An iceberg that has just broken off from Antarctica is so massive that it has been described as being the size of Delaware, or twice the size of the European country Luxembourg.

It snapped off the Larsen C ice shelf in the western part of Antarctica, putting what remains of the ice shelf at a higher risk of collapsing, according to a report from Project MIDAS, a research group based in the United Kingdom that focuses on Larsen C. It happened sometime between Monday and Wednesday and a NASA satellite made the discovery, MIDAS said.

The iceberg is about 2,200 square miles and is 1,100 feet thick, with a volume double the amount of Lake Erie. It weighs more than 1 trillion tons and is one of the largest icebergs ever recorded.

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The breakoff happened after the iceberg kept scientists in suspense for months — they knew the chunk was about to separate via a growing crack in the ice shelf but were unsure of when exactly it would happen.

Climate change may be one of the first things that comes to mind when considering an enormous iceberg breaking away from Antarctica, but the relationship between the mass and climate change is quite complicated. For starters, although it’s possible for warmer polar temperatures, both in the air above the ice shelf and in the water underneath it, to have sped up the process, icebergs do naturally break off from Antarctica in a process known as calving.

Additionally, even though one element of a changing climate is rising sea levels that are linked to the decrease of polar ice, this iceberg’s escape from Antarctica will not play into that relationship.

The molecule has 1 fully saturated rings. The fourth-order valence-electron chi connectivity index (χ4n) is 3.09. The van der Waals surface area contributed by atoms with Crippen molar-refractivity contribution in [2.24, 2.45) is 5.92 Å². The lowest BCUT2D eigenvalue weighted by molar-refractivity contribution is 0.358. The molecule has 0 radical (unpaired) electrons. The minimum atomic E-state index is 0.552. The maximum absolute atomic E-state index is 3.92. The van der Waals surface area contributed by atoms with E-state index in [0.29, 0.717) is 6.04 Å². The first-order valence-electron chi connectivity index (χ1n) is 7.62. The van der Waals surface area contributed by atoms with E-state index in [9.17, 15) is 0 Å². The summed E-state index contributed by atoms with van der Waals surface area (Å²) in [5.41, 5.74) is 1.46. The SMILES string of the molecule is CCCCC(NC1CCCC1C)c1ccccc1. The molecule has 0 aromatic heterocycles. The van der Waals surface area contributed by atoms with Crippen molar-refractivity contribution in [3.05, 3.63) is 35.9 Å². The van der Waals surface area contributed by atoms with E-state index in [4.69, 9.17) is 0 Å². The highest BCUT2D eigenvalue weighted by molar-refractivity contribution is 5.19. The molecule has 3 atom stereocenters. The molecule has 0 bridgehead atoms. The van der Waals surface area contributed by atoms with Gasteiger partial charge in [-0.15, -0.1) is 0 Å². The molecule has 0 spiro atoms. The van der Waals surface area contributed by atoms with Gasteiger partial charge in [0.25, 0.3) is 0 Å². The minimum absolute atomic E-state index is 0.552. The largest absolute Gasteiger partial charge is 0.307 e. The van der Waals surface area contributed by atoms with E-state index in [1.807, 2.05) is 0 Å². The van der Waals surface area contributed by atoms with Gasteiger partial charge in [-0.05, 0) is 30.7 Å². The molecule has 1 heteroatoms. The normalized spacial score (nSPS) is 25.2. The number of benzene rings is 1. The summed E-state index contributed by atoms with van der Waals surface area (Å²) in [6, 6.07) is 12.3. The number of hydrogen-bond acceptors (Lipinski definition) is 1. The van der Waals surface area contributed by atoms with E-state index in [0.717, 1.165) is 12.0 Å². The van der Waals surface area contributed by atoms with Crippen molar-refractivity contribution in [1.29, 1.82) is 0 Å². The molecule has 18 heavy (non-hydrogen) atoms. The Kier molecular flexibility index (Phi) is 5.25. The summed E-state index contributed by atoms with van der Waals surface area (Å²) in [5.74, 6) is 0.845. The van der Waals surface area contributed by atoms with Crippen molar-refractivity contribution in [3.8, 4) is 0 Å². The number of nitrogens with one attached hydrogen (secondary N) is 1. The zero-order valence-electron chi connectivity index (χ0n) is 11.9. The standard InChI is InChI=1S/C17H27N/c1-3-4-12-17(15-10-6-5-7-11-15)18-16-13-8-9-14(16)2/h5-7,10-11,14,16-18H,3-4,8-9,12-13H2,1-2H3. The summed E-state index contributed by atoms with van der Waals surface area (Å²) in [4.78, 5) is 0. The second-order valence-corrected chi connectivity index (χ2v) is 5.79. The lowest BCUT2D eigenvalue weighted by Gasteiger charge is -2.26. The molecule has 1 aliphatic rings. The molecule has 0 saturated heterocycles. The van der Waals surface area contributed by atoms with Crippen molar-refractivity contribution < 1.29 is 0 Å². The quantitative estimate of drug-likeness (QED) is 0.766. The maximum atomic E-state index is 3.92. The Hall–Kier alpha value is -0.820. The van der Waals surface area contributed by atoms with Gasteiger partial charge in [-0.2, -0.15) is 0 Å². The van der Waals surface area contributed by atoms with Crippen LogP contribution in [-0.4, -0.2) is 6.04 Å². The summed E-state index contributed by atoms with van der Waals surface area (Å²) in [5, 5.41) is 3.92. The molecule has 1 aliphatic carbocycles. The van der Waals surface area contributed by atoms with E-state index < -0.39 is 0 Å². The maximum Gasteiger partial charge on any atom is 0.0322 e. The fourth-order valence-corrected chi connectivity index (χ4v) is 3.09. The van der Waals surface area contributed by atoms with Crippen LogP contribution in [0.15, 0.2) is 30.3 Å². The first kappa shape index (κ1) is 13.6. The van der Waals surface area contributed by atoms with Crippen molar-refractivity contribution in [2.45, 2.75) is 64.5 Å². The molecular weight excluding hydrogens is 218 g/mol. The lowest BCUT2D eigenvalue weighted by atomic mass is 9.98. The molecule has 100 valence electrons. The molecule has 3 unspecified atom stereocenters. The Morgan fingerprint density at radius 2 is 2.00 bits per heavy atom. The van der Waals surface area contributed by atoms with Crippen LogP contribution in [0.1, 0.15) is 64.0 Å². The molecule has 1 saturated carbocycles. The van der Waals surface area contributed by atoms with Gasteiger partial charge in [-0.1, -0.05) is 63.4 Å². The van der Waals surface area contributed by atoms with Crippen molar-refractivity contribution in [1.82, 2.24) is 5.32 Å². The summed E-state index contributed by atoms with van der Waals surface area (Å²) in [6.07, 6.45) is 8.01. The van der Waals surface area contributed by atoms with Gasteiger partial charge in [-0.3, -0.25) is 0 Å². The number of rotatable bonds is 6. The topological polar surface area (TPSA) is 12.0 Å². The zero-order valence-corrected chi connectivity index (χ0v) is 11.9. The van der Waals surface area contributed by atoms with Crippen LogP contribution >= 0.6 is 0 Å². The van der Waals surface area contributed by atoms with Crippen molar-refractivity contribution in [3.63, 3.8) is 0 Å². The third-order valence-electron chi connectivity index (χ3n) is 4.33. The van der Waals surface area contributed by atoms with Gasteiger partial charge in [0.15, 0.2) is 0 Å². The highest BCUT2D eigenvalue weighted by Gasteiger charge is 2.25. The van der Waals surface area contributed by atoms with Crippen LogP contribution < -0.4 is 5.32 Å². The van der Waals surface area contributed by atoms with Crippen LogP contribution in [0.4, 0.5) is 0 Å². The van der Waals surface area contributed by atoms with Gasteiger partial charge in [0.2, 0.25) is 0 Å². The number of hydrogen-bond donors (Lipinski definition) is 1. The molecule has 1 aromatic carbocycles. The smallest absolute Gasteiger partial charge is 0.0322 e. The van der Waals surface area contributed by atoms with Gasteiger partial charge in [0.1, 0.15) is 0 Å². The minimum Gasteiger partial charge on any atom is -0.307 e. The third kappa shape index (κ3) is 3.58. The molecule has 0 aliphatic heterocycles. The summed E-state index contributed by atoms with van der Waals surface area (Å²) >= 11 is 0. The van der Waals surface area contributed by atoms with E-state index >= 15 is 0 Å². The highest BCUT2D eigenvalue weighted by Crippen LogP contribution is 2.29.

larsenc-rift2 An iceberg the size of Delaware is expected to break off the Larsen C ice shelf because of a huge rift in that location on the Antarctic Peninsula. Photo: NASA/Handout via REUTERS larsenc-rift An aerial view shows the rift in the Larsen C ice shelf that is causing an iceberg the size of Delaware to break off from the Antarctic Peninsula. Photo: NASA's Goddard Space Flight Center/Handout via REUTERS

“It was already floating before it calved away so has no immediate impact on sea level,” MIDAS said.

One thing it will affect, however, is maps of the continent.

“The calving of this iceberg leaves the Larsen C Ice Shelf reduced in area by more than 12 percent, and the landscape of the Antarctic Peninsula changed forever,” according to the researchers.

And the changes may not stop there. According to MIDAS, a previous ice shelf named Larsen B disintegrated 15 years ago after its own large calving event, and Larsen C may follow suit.

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About the floating behemoth itself — scientists might name the iceberg A68 but it is not official yet — Swansea University’s Adrian Luckman, a lead investigator for MIDAS, said in their report, “It may remain in one piece but is more likely to break into fragments. Some of the ice may remain in the area for decades, while parts of the iceberg may drift north into warmer waters.”

Drifting and breaking into pieces would pose a danger to ships, such as those in the waters surrounding southern South America, according to a report from news service Agence France-Presse. Officials will be keeping a close watch on the iceberg to prevent a dangerous situation.